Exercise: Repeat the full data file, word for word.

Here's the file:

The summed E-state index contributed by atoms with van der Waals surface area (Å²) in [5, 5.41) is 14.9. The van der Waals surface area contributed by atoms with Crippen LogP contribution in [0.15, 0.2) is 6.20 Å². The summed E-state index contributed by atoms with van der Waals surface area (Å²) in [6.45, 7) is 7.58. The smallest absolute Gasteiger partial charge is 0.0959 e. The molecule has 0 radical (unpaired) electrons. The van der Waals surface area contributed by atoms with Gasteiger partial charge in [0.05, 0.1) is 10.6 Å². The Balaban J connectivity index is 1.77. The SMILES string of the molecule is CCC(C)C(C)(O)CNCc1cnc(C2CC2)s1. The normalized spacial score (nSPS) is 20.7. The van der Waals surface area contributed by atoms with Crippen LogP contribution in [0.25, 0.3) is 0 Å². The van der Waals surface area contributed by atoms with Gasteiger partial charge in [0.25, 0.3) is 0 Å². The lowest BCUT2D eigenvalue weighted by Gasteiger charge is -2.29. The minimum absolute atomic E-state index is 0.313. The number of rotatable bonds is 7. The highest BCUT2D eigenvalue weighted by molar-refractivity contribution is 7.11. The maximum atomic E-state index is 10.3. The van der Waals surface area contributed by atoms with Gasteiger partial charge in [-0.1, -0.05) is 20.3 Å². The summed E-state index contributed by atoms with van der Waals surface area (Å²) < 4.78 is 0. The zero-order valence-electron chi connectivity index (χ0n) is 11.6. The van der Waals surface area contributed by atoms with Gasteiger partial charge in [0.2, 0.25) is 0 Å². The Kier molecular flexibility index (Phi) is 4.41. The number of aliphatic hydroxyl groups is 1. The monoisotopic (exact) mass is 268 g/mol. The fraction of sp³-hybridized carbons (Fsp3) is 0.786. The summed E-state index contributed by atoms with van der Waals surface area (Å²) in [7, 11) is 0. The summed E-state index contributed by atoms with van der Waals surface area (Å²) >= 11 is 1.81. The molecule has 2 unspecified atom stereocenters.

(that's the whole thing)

The summed E-state index contributed by atoms with van der Waals surface area (Å²) in [5, 5.41) is 14.9. The van der Waals surface area contributed by atoms with Crippen LogP contribution in [0.15, 0.2) is 6.20 Å². The summed E-state index contributed by atoms with van der Waals surface area (Å²) in [6.45, 7) is 7.58. The smallest absolute Gasteiger partial charge is 0.0959 e. The molecule has 0 radical (unpaired) electrons. The van der Waals surface area contributed by atoms with Gasteiger partial charge in [0.05, 0.1) is 10.6 Å². The Balaban J connectivity index is 1.77. The SMILES string of the molecule is CCC(C)C(C)(O)CNCc1cnc(C2CC2)s1. The normalized spacial score (nSPS) is 20.7. The van der Waals surface area contributed by atoms with Crippen LogP contribution in [0.25, 0.3) is 0 Å². The van der Waals surface area contributed by atoms with Gasteiger partial charge in [0.25, 0.3) is 0 Å². The lowest BCUT2D eigenvalue weighted by Gasteiger charge is -2.29. The minimum absolute atomic E-state index is 0.313. The number of rotatable bonds is 7. The highest BCUT2D eigenvalue weighted by molar-refractivity contribution is 7.11. The maximum atomic E-state index is 10.3. The van der Waals surface area contributed by atoms with Gasteiger partial charge in [-0.1, -0.05) is 20.3 Å². The summed E-state index contributed by atoms with van der Waals surface area (Å²) < 4.78 is 0. The zero-order valence-electron chi connectivity index (χ0n) is 11.6. The van der Waals surface area contributed by atoms with Gasteiger partial charge in [0.2, 0.25) is 0 Å². The Kier molecular flexibility index (Phi) is 4.41. The number of aliphatic hydroxyl groups is 1. The monoisotopic (exact) mass is 268 g/mol. The fraction of sp³-hybridized carbons (Fsp3) is 0.786. The summed E-state index contributed by atoms with van der Waals surface area (Å²) in [7, 11) is 0. The summed E-state index contributed by atoms with van der Waals surface area (Å²) >= 11 is 1.81. The molecule has 2 unspecified atom stereocenters.